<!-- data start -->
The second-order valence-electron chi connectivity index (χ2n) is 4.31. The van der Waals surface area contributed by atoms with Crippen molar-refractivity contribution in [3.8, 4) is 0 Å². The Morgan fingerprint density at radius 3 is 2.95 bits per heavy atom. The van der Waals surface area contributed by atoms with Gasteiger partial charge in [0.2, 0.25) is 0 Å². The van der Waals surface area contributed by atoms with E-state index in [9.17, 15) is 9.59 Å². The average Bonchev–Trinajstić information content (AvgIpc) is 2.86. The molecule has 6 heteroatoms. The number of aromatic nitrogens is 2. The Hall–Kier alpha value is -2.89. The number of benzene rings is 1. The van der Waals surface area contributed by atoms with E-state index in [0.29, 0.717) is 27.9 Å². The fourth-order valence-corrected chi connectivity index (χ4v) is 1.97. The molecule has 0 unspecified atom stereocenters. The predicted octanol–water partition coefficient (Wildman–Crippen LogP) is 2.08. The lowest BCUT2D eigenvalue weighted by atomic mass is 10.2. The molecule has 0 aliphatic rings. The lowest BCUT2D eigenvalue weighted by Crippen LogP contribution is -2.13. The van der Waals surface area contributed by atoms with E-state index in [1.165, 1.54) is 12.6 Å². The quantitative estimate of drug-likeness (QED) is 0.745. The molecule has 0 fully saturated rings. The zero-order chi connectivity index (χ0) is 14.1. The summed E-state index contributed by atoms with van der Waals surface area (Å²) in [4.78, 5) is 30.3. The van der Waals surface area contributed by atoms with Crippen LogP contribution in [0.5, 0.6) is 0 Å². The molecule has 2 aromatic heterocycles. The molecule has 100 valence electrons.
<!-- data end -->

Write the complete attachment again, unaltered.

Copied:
The second-order valence-electron chi connectivity index (χ2n) is 4.31. The van der Waals surface area contributed by atoms with Crippen molar-refractivity contribution in [3.8, 4) is 0 Å². The Morgan fingerprint density at radius 3 is 2.95 bits per heavy atom. The van der Waals surface area contributed by atoms with Gasteiger partial charge in [0.2, 0.25) is 0 Å². The van der Waals surface area contributed by atoms with E-state index in [9.17, 15) is 9.59 Å². The average Bonchev–Trinajstić information content (AvgIpc) is 2.86. The molecule has 6 heteroatoms. The number of aromatic nitrogens is 2. The Hall–Kier alpha value is -2.89. The number of benzene rings is 1. The van der Waals surface area contributed by atoms with E-state index in [0.29, 0.717) is 27.9 Å². The fourth-order valence-corrected chi connectivity index (χ4v) is 1.97. The molecule has 0 unspecified atom stereocenters. The predicted octanol–water partition coefficient (Wildman–Crippen LogP) is 2.08. The lowest BCUT2D eigenvalue weighted by atomic mass is 10.2. The molecule has 0 aliphatic rings. The lowest BCUT2D eigenvalue weighted by Crippen LogP contribution is -2.13. The van der Waals surface area contributed by atoms with E-state index in [1.165, 1.54) is 12.6 Å². The quantitative estimate of drug-likeness (QED) is 0.745. The molecule has 0 fully saturated rings. The zero-order chi connectivity index (χ0) is 14.1. The summed E-state index contributed by atoms with van der Waals surface area (Å²) in [4.78, 5) is 30.3. The van der Waals surface area contributed by atoms with Crippen LogP contribution in [0.5, 0.6) is 0 Å². The molecule has 2 aromatic heterocycles. The molecule has 100 valence electrons.